After the disappointment of losing their must-win showdown against Rondebosch the week before, and thereby relinquishing any realistic hope of still winning the league, Cape Town’s star remained in decline as they now ended up on the wrong side of a tight finish against the University of Cape Town at Groote Schuur. With Rondebosch simultaneously continuing on their merry way by completing another crushing win – lengthening their lead at the top of the standings to nine points with only two rounds remaining, plus having a game in hand – that particular argument seemed well and truly settled to all intents and purposes. However, worse news for the Plumstead-based was that Durbanville had also sneaked home in an equally close game, thereby snatching second spot on the Premier League points table away from Cape Town via the tie-breaking rules for two sides level on points. Coupled with the University of the Western Cape also having closed up to just one point behind them in fourth place by the end of the weekend, it had been a disastrous start to the season’s final month for Cape Town.
It had been UCT’s last-wicket pair that, in their hard-fought first-round match, had denied Cape Town the bonus point that now kept them out of second place. Now that last-wicket pair was once again the visitors’ undoing, as on this occasion they went one better to secure a win for the students that a half-hour before had seemed to have slipped from the home team’s grasp. It was hard to begrudge UCT their victory though, as they had dominated the vast majority of the game, and their win – achieved within bonus point parameters with just two balls to spare – was an outcome that they badly needed in their desperate bid to escape relegation in the season’s closing weeks.
Cape Town had elected to bat first upon winning the toss, but by the time that the first drinks break was taken just 70 minutes into the game, they were already teetering on the edge of a precipice at 22-5. Opening bowler Josh Manley had inflicted the initial damage with a new-ball spell of 6-1-10-3, a start that his replacement, left-arm wrist spinner Craig Meier, then built on perfectly by beginning with two maiden wicket overs. It was an open question as to how much of that sad state of affairs followed from a generally deflated Cape Town disposition fuelled by the knowledge that their title hopes were now gone, but regardless, it was not a position that offered much promise.
As ever, visiting skipper Geoff Dods was up for the challenge though, picking up where he had left off the week before to fight another rearguard action with the lower middle-order. This time he found support from Bradley Petersen, the pair adding 63 together in 13 overs for the seventh wicket to at least ensure that a three-digit total would be posted. Once the other opening home team bowler, Matthew Benning, finally broke that stand though, the end came quickly – Meier claiming the final two wickets (including Petersen for a punchy 39 from 44 balls, with seven fours) in consecutive overs to complete his five-for and set UCT a target of just 121 for victory.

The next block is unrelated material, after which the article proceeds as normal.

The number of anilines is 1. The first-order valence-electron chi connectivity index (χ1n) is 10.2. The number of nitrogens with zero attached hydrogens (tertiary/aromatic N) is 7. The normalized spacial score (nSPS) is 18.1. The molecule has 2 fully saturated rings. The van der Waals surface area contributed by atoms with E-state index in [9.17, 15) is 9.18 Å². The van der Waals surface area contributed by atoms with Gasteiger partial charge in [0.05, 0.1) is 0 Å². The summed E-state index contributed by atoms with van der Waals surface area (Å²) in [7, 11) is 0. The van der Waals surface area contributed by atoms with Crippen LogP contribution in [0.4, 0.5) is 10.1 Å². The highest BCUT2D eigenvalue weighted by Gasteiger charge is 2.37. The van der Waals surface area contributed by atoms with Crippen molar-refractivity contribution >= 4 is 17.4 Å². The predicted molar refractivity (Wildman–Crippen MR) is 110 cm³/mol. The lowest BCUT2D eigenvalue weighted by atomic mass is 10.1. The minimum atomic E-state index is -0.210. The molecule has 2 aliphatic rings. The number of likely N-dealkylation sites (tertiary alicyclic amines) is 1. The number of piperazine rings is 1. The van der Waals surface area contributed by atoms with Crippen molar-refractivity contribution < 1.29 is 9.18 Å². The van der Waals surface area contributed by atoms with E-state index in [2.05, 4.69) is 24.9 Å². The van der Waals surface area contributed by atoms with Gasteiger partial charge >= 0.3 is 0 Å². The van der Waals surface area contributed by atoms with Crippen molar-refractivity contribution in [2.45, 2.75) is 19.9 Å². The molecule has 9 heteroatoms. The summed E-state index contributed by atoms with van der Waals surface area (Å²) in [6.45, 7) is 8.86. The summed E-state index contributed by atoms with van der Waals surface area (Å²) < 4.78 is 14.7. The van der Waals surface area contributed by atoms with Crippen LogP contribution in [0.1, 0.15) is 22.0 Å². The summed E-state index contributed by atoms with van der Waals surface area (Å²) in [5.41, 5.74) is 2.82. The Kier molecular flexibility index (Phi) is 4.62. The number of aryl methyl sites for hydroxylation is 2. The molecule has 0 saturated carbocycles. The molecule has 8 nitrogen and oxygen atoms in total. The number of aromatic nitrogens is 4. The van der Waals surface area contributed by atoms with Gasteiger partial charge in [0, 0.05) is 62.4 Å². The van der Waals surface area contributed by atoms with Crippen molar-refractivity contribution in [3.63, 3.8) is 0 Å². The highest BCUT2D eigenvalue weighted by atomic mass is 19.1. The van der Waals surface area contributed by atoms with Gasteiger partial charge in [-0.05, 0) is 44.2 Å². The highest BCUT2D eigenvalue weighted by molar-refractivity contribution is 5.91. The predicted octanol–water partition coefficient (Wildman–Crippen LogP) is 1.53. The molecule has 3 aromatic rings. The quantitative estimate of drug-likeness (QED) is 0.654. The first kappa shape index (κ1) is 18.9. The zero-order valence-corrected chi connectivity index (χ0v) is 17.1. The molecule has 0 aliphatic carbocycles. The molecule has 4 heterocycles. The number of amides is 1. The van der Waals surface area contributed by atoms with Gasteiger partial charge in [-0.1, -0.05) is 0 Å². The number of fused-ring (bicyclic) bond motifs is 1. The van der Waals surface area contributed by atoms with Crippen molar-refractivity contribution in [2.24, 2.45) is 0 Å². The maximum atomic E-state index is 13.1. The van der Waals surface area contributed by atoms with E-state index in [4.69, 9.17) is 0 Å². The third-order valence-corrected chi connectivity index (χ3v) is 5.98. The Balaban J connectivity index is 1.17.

When Cape Town took the field for a seven-over burst in the time remaining before lunch, Brendan Young struck early to offer some hope of a contest. However, following up on his earlier four victims behind the stumps, an aggressive knock of 26 from 24 balls by home team captain Taariq Chiecktey instead seized the initiative by taking the fight to the bowlers. As a result, even when Petersen finally spun one passed his bat the ball after being hit for six, he had left the students sitting pretty at 42-2 after the initial ten-over PowerPlay.
Almost inevitably though, there were plot twists to follow. Matthew Dicks, who had assisted Chiecktey in getting the home team’s innings back on track, was then persuaded to hook straight to deep square leg soon after, and with Petersen and Darren Rolfe then getting stuck into an unsettled middle order, UCT were tipped into a downward spiral that cost them six for 30 in the space of 15 overs. It was a spectacular fightback by the visitors, and in the process Petersen claimed his 100th scalp for the Cape Town First XI, in his 57th appearance for them.
Suddenly at 72-7 the match was wide open again, with just Josh Coetzee remaining amongst the batsmen as an obstacle to Cape Town’s now beckoning win. With run rate never an issue though, Coetzee could afford to take his time establishing himself at the crease, and his first 37 balls faced produced just eleven scoring strokes. His continued presence became increasingly problematic for the visitors though, as he edged the home side closer and closer – until it finally took a heroic final spell from Rolfe to pry him out for a dogged 30 in an hour-and-a-half’s resistance (three fours) and thus bring the students’ final two batsmen together.
That seemed to have settled matters in Cape Town’s favour at last, as a not-insubstantial 21 runs were still needed. However, with Petersen and both premier strike bowlers Young and Rolfe now bowled out, Cape Town discovered that they lacked the means to land the final blow. Instead, it was Matthew Rudston who would produce the decisive individual contribution that settled matters, lofting two sixes and a four to sneak UCT home – and grab the five match points that enabled them to leapfrog Strandfontein to escape the guaranteed relegation-bound eleventh spot on the log.